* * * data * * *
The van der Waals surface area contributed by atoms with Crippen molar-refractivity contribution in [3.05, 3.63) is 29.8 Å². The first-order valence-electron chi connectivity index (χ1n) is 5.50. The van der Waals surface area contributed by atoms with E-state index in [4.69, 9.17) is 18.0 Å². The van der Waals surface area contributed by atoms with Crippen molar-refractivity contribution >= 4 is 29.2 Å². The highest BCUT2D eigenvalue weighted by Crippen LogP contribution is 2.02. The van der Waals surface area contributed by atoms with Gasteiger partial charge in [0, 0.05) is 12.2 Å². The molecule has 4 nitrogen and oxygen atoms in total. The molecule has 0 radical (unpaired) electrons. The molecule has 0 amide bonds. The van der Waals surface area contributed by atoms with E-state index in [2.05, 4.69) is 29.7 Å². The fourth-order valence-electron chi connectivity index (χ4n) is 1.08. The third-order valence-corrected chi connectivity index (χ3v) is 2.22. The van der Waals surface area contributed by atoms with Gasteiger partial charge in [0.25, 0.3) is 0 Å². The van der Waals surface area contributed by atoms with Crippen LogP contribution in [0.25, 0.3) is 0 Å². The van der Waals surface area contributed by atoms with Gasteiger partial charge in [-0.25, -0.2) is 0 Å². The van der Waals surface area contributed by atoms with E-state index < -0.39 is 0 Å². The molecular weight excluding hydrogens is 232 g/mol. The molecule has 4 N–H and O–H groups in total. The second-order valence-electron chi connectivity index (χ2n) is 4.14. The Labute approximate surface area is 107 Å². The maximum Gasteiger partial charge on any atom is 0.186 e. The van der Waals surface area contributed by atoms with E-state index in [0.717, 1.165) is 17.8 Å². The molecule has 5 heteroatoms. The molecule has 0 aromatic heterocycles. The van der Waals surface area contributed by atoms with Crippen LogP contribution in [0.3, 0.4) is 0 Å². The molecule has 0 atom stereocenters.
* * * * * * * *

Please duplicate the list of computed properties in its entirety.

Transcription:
The van der Waals surface area contributed by atoms with Crippen molar-refractivity contribution in [3.05, 3.63) is 29.8 Å². The first-order valence-electron chi connectivity index (χ1n) is 5.50. The van der Waals surface area contributed by atoms with E-state index in [4.69, 9.17) is 18.0 Å². The van der Waals surface area contributed by atoms with Crippen molar-refractivity contribution >= 4 is 29.2 Å². The highest BCUT2D eigenvalue weighted by Crippen LogP contribution is 2.02. The van der Waals surface area contributed by atoms with Gasteiger partial charge in [0, 0.05) is 12.2 Å². The molecule has 4 nitrogen and oxygen atoms in total. The molecule has 0 radical (unpaired) electrons. The molecule has 0 amide bonds. The van der Waals surface area contributed by atoms with E-state index in [2.05, 4.69) is 29.7 Å². The fourth-order valence-electron chi connectivity index (χ4n) is 1.08. The third-order valence-corrected chi connectivity index (χ3v) is 2.22. The van der Waals surface area contributed by atoms with Gasteiger partial charge in [0.25, 0.3) is 0 Å². The van der Waals surface area contributed by atoms with Crippen LogP contribution in [0.25, 0.3) is 0 Å². The van der Waals surface area contributed by atoms with Gasteiger partial charge in [-0.25, -0.2) is 0 Å². The van der Waals surface area contributed by atoms with E-state index < -0.39 is 0 Å². The molecular weight excluding hydrogens is 232 g/mol. The molecule has 4 N–H and O–H groups in total. The second-order valence-electron chi connectivity index (χ2n) is 4.14. The Labute approximate surface area is 107 Å². The maximum Gasteiger partial charge on any atom is 0.186 e. The van der Waals surface area contributed by atoms with E-state index in [0.717, 1.165) is 17.8 Å². The molecule has 5 heteroatoms. The molecule has 0 aromatic heterocycles. The van der Waals surface area contributed by atoms with Crippen LogP contribution in [0.3, 0.4) is 0 Å². The molecule has 0 atom stereocenters.